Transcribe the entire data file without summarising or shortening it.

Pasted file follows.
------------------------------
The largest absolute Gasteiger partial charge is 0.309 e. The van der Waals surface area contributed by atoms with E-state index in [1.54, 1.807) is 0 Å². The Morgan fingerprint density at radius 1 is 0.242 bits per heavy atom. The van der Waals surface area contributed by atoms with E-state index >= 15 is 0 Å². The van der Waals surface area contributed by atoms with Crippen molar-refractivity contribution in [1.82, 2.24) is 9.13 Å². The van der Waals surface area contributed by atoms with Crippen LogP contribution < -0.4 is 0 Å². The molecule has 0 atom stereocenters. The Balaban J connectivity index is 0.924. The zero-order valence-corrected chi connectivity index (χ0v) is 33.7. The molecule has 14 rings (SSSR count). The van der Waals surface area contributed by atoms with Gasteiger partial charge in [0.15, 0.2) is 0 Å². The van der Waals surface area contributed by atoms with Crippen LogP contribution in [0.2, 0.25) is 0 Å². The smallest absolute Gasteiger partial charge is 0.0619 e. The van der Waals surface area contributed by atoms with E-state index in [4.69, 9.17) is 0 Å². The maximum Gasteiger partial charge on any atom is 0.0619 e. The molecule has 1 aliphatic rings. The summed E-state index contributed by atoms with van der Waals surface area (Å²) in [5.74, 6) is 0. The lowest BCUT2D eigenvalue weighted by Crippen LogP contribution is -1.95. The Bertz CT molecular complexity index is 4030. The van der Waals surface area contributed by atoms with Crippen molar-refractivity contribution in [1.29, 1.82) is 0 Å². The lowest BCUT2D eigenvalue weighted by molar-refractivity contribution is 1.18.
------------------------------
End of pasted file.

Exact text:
The largest absolute Gasteiger partial charge is 0.309 e. The van der Waals surface area contributed by atoms with E-state index in [1.54, 1.807) is 0 Å². The Morgan fingerprint density at radius 1 is 0.242 bits per heavy atom. The van der Waals surface area contributed by atoms with E-state index >= 15 is 0 Å². The van der Waals surface area contributed by atoms with Crippen molar-refractivity contribution in [1.82, 2.24) is 9.13 Å². The van der Waals surface area contributed by atoms with Crippen LogP contribution < -0.4 is 0 Å². The molecule has 0 atom stereocenters. The Balaban J connectivity index is 0.924. The zero-order valence-corrected chi connectivity index (χ0v) is 33.7. The molecule has 14 rings (SSSR count). The van der Waals surface area contributed by atoms with Gasteiger partial charge in [0.15, 0.2) is 0 Å². The van der Waals surface area contributed by atoms with Crippen LogP contribution in [0.2, 0.25) is 0 Å². The smallest absolute Gasteiger partial charge is 0.0619 e. The van der Waals surface area contributed by atoms with E-state index in [4.69, 9.17) is 0 Å². The maximum Gasteiger partial charge on any atom is 0.0619 e. The molecule has 1 aliphatic rings. The summed E-state index contributed by atoms with van der Waals surface area (Å²) in [5.74, 6) is 0. The lowest BCUT2D eigenvalue weighted by Crippen LogP contribution is -1.95. The Bertz CT molecular complexity index is 4030. The van der Waals surface area contributed by atoms with Crippen molar-refractivity contribution in [1.29, 1.82) is 0 Å². The lowest BCUT2D eigenvalue weighted by molar-refractivity contribution is 1.18.